It's worth noting here that the General McChrystal depicted on these pages is by no means a loathsome character. He's complex, driven, flawed, sharply intelligent and a natural leader. Hastings paints a full and frank profile that is - while far from the adoring Paula Broadwell-esque 'general as demi-god' (and more) oeuvre - on the balance, positive. While he never set out for hagiography, it was surely also not his plan to sabotage McChrystal's command. It's McChrystal's intolerance for suffering fools gladly, dislike of politics and palaver-free speaking style - all exhibited in full in Hastings' presence - that combine for an explosive article. Still, no one is more shocked than the author when McChrystal's military career is suddenly terminated.

Hastings' strong, well-reasoned final words about Afghanistan come on news of Osama Bin Laden's death: "[It] revealed the biggest lie of the war, the 'safe haven' myth, Afghanistan's version of WMDs. The concept of waging and extremely expensive and bloody counterinsurgecy campaign to prevent safe havens never made sense. Terrorists didn't need countries. Bin Laden had been killed in Pakistan, an American ally and recipient of $20 billion in foreign aid since 2001."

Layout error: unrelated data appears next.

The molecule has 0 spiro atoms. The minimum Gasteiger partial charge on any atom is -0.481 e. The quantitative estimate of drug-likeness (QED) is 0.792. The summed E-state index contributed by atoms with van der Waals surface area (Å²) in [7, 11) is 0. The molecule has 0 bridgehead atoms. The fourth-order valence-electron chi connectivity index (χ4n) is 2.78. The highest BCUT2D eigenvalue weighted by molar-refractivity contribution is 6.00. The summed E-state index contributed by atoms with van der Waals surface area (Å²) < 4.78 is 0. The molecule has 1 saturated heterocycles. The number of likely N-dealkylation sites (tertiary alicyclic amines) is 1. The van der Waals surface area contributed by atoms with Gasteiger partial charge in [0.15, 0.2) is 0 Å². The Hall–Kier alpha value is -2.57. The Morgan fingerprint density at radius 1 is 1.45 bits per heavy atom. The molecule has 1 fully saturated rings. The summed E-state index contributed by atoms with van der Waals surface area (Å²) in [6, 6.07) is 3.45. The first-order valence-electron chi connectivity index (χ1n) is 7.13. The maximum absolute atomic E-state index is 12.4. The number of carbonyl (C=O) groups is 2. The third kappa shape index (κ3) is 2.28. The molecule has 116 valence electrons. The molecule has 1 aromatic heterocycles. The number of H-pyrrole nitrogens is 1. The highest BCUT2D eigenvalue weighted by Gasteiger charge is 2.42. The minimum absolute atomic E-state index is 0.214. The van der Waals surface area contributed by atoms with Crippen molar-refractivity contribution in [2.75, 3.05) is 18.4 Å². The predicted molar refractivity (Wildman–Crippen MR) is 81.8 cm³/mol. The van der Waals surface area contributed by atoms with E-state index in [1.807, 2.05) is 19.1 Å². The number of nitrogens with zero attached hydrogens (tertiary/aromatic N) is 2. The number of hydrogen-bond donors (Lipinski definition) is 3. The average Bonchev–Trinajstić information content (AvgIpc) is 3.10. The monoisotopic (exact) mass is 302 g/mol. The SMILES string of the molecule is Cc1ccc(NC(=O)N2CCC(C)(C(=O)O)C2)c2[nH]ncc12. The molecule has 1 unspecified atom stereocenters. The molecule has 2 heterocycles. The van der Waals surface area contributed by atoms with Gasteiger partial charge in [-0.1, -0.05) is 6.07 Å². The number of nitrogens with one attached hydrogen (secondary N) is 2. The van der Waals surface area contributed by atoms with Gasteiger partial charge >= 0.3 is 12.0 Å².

★ ★ ★ ★ ☆
"The Operators" tells the story of author Hastings encounters with General McChrystal and his staff en route to publishing his 'Rolling Stone' article that ended the general's military career. My primary reaction is that author Hastings knowingly betrayed the trust of General McChrystal and his staff by revealing comments that he knew would create havoc for their careers. McChrystal and his head civilian PR flack - Duncan Booth, seemed to have made a major error by not establishing the typical 'ground rules' imposed on reporters. On the other hand, McChrystal had a track record of going over the edge - eg. fudging the account of Pat Tillman's death, publicly criticizing V.P. Biden's ideas on how to 'handle' Afghanistan, releasing an analysis that he'd been told to keep under wraps, etc. - maybe the general wanted this. A third reaction is that Hastings did a good job of both exposing the reality of Afghanistan - a hopeless encounter that has no realistic relevance to America's security, and the political complexity of dealing with America's military, acerbated by infighting between Holbrooke, Eikenberry, and Jones, as well as McChrystal's apparent competition with Petreus. Our commitment to democracy didn't help either, leading to a $300 million election in a populace where 70% couldn't read the ballot, and credible allegations of massive fraud followed (fake polling centers, ballot boxes filled in Pakistan, 200% turnout in some area) that were ignored so we could have a 'legitimate' partner.